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Tuesday, October 27, 2015

Bruce Springsteen: High Hopes


1) High Hopes; 2) Harry's Place; 3) American Skin (41 Shots); 4) Just Like Fire Would; 5) Down In The Hole; 6) Heaven's Wall; 7) Frankie Fell In Love; 8) This Is Your Sword; 9) Hunter Of Invisible Game; 10) The Ghost Of Tom Joad; 11) The Wall; 12) Dream Baby Dream.

I guess it's a big help for us all to see the ol' Boss still asserting his masculinity with such confi­dent posture on the cover of his nine billionth studio album, but wait ten more years and people will start mixing him up with Clint Eastwood, and then where will we be? Another question is whether a brand new album from the Boss is really necessary, when we have not yet completed our disappointment ritual with Wrecking Ball? Why does he refuse to come to terms with the fact that millions of fans all over the world just want to hear ʽBorn In The USAʼ and ʽBorn To Runʼ, because they don't have time to learn all those new words?

Actually, High Hopes is a bit of a cop-out. On most of his previous albums, Bruce had freely re­sorted to resuscitating some of his outtakes and older raw ideas, but High Hopes is the first one in a long time, if not ever, to consist almost exclusively of outtakes and old ideas — even a casual fan like me immediately recognizes ʽAmerican Skin (41 Shots)ʼ, which was played as early as the Live In New York City tour, and, of course, ʽThe Ghost Of Tom Joadʼ is not just a re-recording of the old title track from that one LP, but a studio take on a live electric version with Tom Mo­rello that Bruce had also been playing since God knows when (I know I first saw it on the Rock'n'Roll Hall Of Fame 25th Anniversary Concert in 2009 and was duly impressed with Mo­rello's fireworks, and here you have them all over again). Information on the provenance of the other songs is easy to come by as well, but we shall not dwell too much on trivia here.

Instead, the good news is that, for all of its mixed nature, High Hopes somehow ends up being more interesting and involving than Wrecking Ball — maybe precisely because the man had no single, obsessive, and poorly executed concept here, but simply rounded up a bunch of isolated good ideas and left them for us to piece together. There's some of that traditional Seeger-inspired folk rock here, some typical old school Springsteen epics, and some really odd stuff, like the title track, which was originally written and recorded by the obscure artist Tim Scott McConnell, a.k.a. «Ledfoot», the self-proclaimed creator of the «Gothic blues» genre; actually, Bruce recorded his first version of the song as early as 1996, but this is a totally reinvented version, with Morello's pyrotechnics and a crazed-out Latin brass rhythm section turning the tune into a tribal dance round the fire (funny enough, the drum intro almost tricks you into thinking that the band is all but ready to launch into Led Zeppelin's ʽRock'n'Rollʼ — probably an accident, though).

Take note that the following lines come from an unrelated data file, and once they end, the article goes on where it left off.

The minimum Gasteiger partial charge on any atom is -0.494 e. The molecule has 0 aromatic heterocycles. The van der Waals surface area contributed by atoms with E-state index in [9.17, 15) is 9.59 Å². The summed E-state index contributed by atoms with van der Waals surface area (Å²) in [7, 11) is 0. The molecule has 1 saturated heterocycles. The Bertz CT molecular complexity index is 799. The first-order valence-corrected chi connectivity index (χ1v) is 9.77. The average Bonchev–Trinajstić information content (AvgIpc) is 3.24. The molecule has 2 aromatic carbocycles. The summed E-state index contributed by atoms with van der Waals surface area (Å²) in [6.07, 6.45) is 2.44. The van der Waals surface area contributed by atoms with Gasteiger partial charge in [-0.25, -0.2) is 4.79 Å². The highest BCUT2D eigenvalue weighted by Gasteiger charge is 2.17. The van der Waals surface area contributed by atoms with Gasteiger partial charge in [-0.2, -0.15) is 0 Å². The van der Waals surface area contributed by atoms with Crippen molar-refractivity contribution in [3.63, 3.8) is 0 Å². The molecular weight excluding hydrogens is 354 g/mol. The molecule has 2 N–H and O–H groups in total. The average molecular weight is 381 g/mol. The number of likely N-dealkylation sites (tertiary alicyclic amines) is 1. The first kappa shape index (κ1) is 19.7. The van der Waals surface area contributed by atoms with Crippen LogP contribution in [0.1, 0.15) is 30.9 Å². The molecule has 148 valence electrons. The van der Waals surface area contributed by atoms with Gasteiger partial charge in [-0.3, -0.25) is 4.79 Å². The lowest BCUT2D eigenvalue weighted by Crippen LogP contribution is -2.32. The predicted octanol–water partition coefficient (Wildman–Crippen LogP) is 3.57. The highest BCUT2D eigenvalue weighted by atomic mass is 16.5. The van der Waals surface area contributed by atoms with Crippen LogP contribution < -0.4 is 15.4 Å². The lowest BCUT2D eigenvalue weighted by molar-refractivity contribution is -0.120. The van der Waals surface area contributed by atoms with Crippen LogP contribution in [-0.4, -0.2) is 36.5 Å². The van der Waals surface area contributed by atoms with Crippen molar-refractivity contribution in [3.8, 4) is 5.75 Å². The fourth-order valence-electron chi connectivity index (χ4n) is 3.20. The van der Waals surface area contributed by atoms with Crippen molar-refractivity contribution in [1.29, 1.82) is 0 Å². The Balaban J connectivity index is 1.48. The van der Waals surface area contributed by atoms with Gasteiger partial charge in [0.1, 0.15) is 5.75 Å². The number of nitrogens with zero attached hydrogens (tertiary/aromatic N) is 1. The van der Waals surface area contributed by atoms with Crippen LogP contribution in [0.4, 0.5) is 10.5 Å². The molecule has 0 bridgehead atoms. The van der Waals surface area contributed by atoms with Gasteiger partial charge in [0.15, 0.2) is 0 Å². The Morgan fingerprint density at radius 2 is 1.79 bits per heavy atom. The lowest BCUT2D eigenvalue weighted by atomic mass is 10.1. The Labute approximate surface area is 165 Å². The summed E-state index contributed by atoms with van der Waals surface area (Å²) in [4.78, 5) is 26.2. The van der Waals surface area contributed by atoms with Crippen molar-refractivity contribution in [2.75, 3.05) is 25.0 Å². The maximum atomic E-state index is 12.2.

The songs, as usual, are relatively simple and often tremendously repetitive, which is excusable on folk stylizations like ʽDream Baby Dreamʼ (a cover of Suicide!) but a little irritating on the originals like ʽHeaven's Wallʼ. Nevertheless, there are some good hooks, including orchestral ones — ʽHunter Of Invisible Gameʼ is a generic folk ballad in form, but well redeemed by the orchestral line that pierces the song throughout and essentially plays the same role that the Char­lie McCoy guitar flourish plays on ʽDesolation Rowʼ. And some good lyrics, too: ʽThe Wallʼ is a genuinely moving tribute to Vietnam vets, not even so much because of the lyrical trumpet part, but because the words are so well put together: "Apology and forgiveness got no place here at all, here at the wall". Then again... he wrote this circa 1998, back when the old imagery bag still had some good stuff tucked away at the bottom.

The strange alliance with Tom Morello actually works out well for the album: not only does the man add his flashy, indulgent, but oddly efficient guitar fireworks to several of the songs, but he was also the motivator behind Bruce's unpredictable choice of covers — not that ʽJust Like Fire Wouldʼ and ʽDream Baby Dreamʼ are such great songs per se, you understand, but the idea of Bruce Springsteen covering The Saints and Suicide, if only to acquaint the general public with these bands' existence, is endearing, and doubly endearing, perhaps, if we remember that this is being done in 2014, by which time no layman is supposed to remember anybody but Michael Jack­son and Madonna from that decade. This is at the same time a «retro» move for the man, and a bold leap forward — let's have high hopes for a Captain Beefheart cover next time around.

Without much of anything else to say, I would just like to let this go with a thumbs up. By its very nature, High Hopes, comprised as it is of odds and ends, could not be a «great» Springsteen album. But at this time, I'd rather have a «simply good» Springsteen album that does not strive for much rather than a «would-be great failure» like Wrecking Ball, which struggles to ensnare you with its Grand Message, but falls flat compared to all those early Grand Messages. Some hooks, some decent lyrics, some diversity, a bit of weirdness... no, really, can't complain. Perhaps it was a good idea to let all those songs stew for a decade or more — sometimes it does not work (like with the weak version of ʽLand Of Hope And Dreamsʼ on Wrecking Ball), but here, these particular studio sessions caught the Boss in an invigorated mood, and even ʽAmerican Skinʼ sounds every bit as punchy as its live counterparts.

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